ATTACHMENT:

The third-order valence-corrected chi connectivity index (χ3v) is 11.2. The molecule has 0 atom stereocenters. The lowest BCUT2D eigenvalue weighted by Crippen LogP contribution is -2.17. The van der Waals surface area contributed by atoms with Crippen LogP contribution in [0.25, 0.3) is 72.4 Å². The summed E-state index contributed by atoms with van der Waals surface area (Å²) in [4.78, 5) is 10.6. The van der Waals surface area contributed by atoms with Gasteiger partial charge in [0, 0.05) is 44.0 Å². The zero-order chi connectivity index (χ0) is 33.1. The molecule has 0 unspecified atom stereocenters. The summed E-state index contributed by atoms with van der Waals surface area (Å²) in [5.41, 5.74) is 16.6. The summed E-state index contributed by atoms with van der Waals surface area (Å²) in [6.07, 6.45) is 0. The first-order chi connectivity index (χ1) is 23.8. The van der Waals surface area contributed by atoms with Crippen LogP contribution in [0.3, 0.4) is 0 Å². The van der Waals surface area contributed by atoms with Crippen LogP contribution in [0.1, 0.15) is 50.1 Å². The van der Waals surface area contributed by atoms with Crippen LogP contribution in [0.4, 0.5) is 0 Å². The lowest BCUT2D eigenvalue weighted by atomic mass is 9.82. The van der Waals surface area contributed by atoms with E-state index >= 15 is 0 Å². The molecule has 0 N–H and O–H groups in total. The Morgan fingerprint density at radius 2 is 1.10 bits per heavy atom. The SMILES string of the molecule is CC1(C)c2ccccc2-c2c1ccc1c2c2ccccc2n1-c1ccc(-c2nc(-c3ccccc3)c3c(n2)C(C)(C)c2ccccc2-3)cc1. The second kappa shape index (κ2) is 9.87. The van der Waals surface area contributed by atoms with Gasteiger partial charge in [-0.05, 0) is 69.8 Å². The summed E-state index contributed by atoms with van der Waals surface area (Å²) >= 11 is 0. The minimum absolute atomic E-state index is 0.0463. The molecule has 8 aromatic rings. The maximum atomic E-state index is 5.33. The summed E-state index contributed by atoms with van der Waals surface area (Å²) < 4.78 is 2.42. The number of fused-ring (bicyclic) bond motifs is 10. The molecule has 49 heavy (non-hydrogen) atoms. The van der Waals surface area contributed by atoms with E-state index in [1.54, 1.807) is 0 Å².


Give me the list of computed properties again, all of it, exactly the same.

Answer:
The third-order valence-corrected chi connectivity index (χ3v) is 11.2. The molecule has 0 atom stereocenters. The lowest BCUT2D eigenvalue weighted by Crippen LogP contribution is -2.17. The van der Waals surface area contributed by atoms with Crippen LogP contribution in [0.25, 0.3) is 72.4 Å². The summed E-state index contributed by atoms with van der Waals surface area (Å²) in [4.78, 5) is 10.6. The van der Waals surface area contributed by atoms with Gasteiger partial charge in [0, 0.05) is 44.0 Å². The zero-order chi connectivity index (χ0) is 33.1. The molecule has 0 unspecified atom stereocenters. The summed E-state index contributed by atoms with van der Waals surface area (Å²) in [5.41, 5.74) is 16.6. The summed E-state index contributed by atoms with van der Waals surface area (Å²) in [6.07, 6.45) is 0. The first-order chi connectivity index (χ1) is 23.8. The van der Waals surface area contributed by atoms with Crippen LogP contribution in [0.3, 0.4) is 0 Å². The van der Waals surface area contributed by atoms with Crippen LogP contribution in [0.1, 0.15) is 50.1 Å². The van der Waals surface area contributed by atoms with Crippen LogP contribution in [0.4, 0.5) is 0 Å². The lowest BCUT2D eigenvalue weighted by atomic mass is 9.82. The van der Waals surface area contributed by atoms with E-state index >= 15 is 0 Å². The molecule has 0 N–H and O–H groups in total. The Morgan fingerprint density at radius 2 is 1.10 bits per heavy atom. The SMILES string of the molecule is CC1(C)c2ccccc2-c2c1ccc1c2c2ccccc2n1-c1ccc(-c2nc(-c3ccccc3)c3c(n2)C(C)(C)c2ccccc2-3)cc1. The second kappa shape index (κ2) is 9.87. The van der Waals surface area contributed by atoms with Gasteiger partial charge in [-0.05, 0) is 69.8 Å². The summed E-state index contributed by atoms with van der Waals surface area (Å²) >= 11 is 0. The minimum absolute atomic E-state index is 0.0463. The molecule has 8 aromatic rings. The maximum atomic E-state index is 5.33. The summed E-state index contributed by atoms with van der Waals surface area (Å²) < 4.78 is 2.42. The number of fused-ring (bicyclic) bond motifs is 10. The molecule has 49 heavy (non-hydrogen) atoms. The van der Waals surface area contributed by atoms with E-state index in [1.54, 1.807) is 0 Å².